Mapping social vulnerability to enhance housing and neighborhood resilience
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Social factors influence the ability of coastal communities and their populations to anticipate, respond, resist, and recover from disasters. Galveston, TX, offers a unique opportunity to test the efficacy of social vulnerability mapping to identify inequalities in the ways that different parts of the community may react to a disaster. We describe spatial patterns of social vulnerability prior to 2008's Hurricane Ike and compare them to outcomes related to response, impact, recovery resources, and early stages of the rebuilding. Households and neighborhoods identified using vulnerability mapping experienced negative outcomes: later evacuation, a greater degree of damage sustained, fewer private and public resources for recovery, and slower and lower volumes of repair and rebuilding activity. Findings support using community vulnerability mapping as a tool for emergency management, hazard mitigation, and disaster recovery planning, helping communities to reduce losses and enhance response and recovery, thereby strengthening community resilience and reducing inequalities. © 2011 Virginia Polytechnic Institute and State University.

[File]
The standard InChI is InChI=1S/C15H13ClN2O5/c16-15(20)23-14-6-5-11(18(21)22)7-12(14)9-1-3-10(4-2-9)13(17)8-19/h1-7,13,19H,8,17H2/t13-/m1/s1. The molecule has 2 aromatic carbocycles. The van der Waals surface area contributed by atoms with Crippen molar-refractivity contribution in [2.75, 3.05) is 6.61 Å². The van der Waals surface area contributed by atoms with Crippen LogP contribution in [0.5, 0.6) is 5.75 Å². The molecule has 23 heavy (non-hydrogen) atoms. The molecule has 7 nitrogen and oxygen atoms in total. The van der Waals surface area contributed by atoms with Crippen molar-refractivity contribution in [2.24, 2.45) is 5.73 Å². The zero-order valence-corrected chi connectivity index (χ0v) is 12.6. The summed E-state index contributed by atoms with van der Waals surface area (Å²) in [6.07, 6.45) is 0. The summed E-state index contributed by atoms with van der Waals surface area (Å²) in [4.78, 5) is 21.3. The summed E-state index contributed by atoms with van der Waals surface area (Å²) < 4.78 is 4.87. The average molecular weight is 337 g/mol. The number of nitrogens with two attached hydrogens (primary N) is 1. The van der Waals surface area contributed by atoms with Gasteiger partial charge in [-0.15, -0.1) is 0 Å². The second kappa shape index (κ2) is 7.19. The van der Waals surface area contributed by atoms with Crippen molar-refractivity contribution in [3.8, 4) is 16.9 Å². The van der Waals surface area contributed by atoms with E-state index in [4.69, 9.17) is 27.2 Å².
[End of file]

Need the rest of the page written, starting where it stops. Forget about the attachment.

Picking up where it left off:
author list (cited authors)
Van Zandt, S., Peacock, W. G., Henry, D. W., Grover, H., Highfield, W. E., & Brody, S. D.